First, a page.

Treatment consists of chemotherapy (drugs) and/or radiation as appropriate to the individual case. About 90% or more of Stage I and II Hodgkin’s lymphoma cases can be cured; some studies report complete remission rates as high as 97-99%. That is why it is reliable to be confident that Stage I or II will not last 12 months, especially when some positive response to treatment has been obtained. No significant functional impairment will generally be present 12 months after treatment starts, so these early lymphomas rarely fulfill duration, despite the fact that considerable toxicity may be present during treatment—especially if radiotherapy is also given as well as chemotherapy. Even in Stage III Hodgkin’s disease, cure rates as high as 75 – 80% have been achieved. In Stage IV disease chemotherapy can produce a remission of disease in 70 – 80% of cases with at least half of these remaining without disease for as long as 10 years. While the SSA might be justified in projecting an excellent recovery from the treatment of Hodgkin’s lymphoma, especially for the early stages of the disease, some individuals experience persistent long-term fatigue despite complete objective remission and when present this fatigue should be considered in assessing residual functional capacity. See Residual Functional Capacity Assessment for Lymphoma.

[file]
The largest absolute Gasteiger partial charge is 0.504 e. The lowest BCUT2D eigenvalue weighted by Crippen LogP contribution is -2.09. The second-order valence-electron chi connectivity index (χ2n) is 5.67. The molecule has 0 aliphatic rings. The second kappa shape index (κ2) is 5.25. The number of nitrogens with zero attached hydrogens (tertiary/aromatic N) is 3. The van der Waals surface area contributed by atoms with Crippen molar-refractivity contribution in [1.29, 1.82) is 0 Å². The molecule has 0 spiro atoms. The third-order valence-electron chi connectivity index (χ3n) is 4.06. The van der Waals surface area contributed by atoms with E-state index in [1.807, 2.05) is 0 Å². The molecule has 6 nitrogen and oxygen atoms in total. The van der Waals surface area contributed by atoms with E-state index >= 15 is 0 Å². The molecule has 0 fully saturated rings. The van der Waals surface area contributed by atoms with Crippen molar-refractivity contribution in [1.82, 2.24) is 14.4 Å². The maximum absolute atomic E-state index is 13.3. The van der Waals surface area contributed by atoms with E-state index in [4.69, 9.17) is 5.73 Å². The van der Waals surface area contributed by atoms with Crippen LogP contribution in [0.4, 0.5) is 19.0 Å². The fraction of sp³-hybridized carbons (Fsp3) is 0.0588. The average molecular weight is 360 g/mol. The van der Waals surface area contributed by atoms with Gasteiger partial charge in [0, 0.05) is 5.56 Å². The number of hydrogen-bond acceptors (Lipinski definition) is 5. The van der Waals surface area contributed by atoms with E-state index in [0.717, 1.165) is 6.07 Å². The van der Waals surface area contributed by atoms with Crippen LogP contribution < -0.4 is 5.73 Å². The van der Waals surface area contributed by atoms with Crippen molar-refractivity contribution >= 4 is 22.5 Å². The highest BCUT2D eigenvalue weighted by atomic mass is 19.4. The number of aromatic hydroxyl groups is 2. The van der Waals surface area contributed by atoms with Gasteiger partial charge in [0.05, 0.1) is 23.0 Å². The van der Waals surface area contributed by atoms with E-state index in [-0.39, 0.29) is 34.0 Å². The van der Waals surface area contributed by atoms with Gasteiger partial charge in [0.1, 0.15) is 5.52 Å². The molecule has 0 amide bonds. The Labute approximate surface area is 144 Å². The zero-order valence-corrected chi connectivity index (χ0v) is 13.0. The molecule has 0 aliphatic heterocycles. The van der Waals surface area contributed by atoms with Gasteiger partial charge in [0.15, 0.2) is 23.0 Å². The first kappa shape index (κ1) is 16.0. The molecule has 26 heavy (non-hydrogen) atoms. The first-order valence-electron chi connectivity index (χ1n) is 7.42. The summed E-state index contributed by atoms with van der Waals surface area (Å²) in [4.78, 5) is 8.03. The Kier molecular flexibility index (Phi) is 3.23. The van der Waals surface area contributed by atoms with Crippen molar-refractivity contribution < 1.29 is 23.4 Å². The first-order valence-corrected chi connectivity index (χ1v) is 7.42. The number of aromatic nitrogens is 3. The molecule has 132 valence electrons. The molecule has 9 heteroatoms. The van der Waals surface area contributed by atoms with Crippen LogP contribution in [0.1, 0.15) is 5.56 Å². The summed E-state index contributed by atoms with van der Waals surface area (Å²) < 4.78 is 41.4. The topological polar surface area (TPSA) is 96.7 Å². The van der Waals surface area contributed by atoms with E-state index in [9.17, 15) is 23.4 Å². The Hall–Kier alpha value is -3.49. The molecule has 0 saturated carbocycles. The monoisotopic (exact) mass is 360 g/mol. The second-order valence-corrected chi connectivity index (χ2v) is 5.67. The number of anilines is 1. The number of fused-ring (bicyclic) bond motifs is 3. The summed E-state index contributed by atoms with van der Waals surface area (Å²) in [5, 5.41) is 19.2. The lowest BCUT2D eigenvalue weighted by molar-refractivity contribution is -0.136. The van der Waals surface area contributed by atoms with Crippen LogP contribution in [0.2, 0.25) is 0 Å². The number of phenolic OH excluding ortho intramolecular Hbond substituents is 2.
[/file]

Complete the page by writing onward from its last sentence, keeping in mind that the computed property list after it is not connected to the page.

Non-Hodgkin’s lymphoma (NHL) is more common in males. Symptoms and signs are similar to those for Hodgkin’s lymphoma. There are various subtypes which vary considerably in the prognosis for cure. Several staging classifications are in existence. Well-differentiated (low-grade) lymphomas are the least aggressive malignancies and so have a better prognosis. A poor prognosis exists for lymphoblastic T cell lymphoma, and peripheral T-cell lymphoma. NHL has usually spread widely by the time it is diagnosed. Stage I and II have much lower cure rates than Hodgkin’s disease, i.e., 50 – 60%. With newer drugs, similar cure rates have been achieved in some instances of Stage III and IV disease. Improvements are constantly being achieved in treatment of lymphomas, but most lymphoma allowances for disability fall into the non-Hodgkin’s category. There are many types of non-Hodgkin’s lymphoma. Even within a particular type of lymphoma, aggressiveness of the cancer can vary between individuals.